If Amazon pursues a protracted legal battle before agreeing to a contract, the number of employees at the warehouse who voted for the union would also likely dwindle. Amazon is known for its high turnover rate — up to 73% at the unionizing warehouse in the past two years alone, according to a recent court filing by the company.
One way workers can push back is by employing a strike. That, of course, carries its own risks. Michael Duff, a former NLRB lawyer who teaches at University of Wyoming College of Law, noted that Amazon could replace any striker with a substitute worker, potentially leaving strikers out of a job for months or even years.
Some unions have funds to help out-of-work strikers stay afloat. But sustaining such support can be burdensome for unions. It’s also difficult for workers to survive long strikes, Duff said, something that employers know well.
Connor Spence, an Amazon employee who is ALU’s vice president of membership, says the nascent union is ready to pressure the company by making its case through the news media and by engendering public sympathy. According to a Gallup poll from August, public approval of unions is at its highest level since 1965.
Spence said ALU organizers, who appeared recently at a virtual event with Sen. Bernie Sanders, a longtime champion of labor causes, will also try to persuade lawmakers to lean on the retailer.
“But at the end of the day, it’s collective action that works,” Spence said.
Organizers could deploy a strike or a walkout to disrupt Amazon’s operations on Staten Island, Spence said, noting that walkouts have occurred at other Amazon facilities in recent months. The group also plans to set up a strike fund, using donations collected through its GoFundMe page.
For now, organizers are focused on a rematch with Amazon at the neighboring Staten Island warehouse known as LDJ5. A victory there would give Amazon workers additional leverage during any potential strike or walkout.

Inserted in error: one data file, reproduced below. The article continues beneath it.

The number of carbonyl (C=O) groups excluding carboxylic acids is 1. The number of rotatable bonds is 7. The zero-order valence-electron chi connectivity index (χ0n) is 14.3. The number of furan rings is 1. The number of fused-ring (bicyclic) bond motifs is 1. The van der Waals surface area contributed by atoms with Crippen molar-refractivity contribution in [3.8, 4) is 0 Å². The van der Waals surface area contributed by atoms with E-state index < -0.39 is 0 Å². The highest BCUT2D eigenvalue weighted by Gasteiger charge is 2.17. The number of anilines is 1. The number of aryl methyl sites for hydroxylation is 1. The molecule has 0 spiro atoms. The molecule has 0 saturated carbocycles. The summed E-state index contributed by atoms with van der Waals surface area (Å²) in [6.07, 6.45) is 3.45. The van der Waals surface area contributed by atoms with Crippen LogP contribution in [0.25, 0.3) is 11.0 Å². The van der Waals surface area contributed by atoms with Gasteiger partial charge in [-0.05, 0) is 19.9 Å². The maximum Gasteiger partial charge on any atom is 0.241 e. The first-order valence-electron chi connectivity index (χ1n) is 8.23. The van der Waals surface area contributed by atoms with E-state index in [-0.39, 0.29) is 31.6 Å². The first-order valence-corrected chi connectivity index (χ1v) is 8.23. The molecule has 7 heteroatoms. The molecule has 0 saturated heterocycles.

Amazon and its CEO, Andy Jassy, have said that while it’s up to employees to decide whether to join a union, they believe they’re better off not doing so. To press its argument, the company is continuing to hold mandatory anti-union meetings for workers — a practice that the labor board’s top prosecutor is trying to get outlawed.
Organizers have previously accused Amazon of confiscating union flyers from the LDJ5 warehouse. Last week, the union filed a complaint with the NLRB, asserting that Amazon has unlawfully barred it from displaying a pro-union sign in the break room. Organizers say workers had been able to display the same sign at JFK8, the neighboring facility that voted to unionize.
Seth Goldstein, a lawyer who is providing pro-bono legal help to the union, contended that Amazon managers told workers that it was against company policy to display the sign but didn’t specify the policy and threatened discipline. An Amazon spokesman said some workers had “erected a banner in violation of company policy" but declined to say why the same banner was allowed to be displayed in the nearby warehouse.
"It’s an information war," said Madeline Wesley, one of the organizers who works at the LDJ5 warehouse. “It’s not going to stop us. But we’re going to have to be a little careful, making sure that no one gets to the point where they’re starting to get seriously disciplined or lose their job.”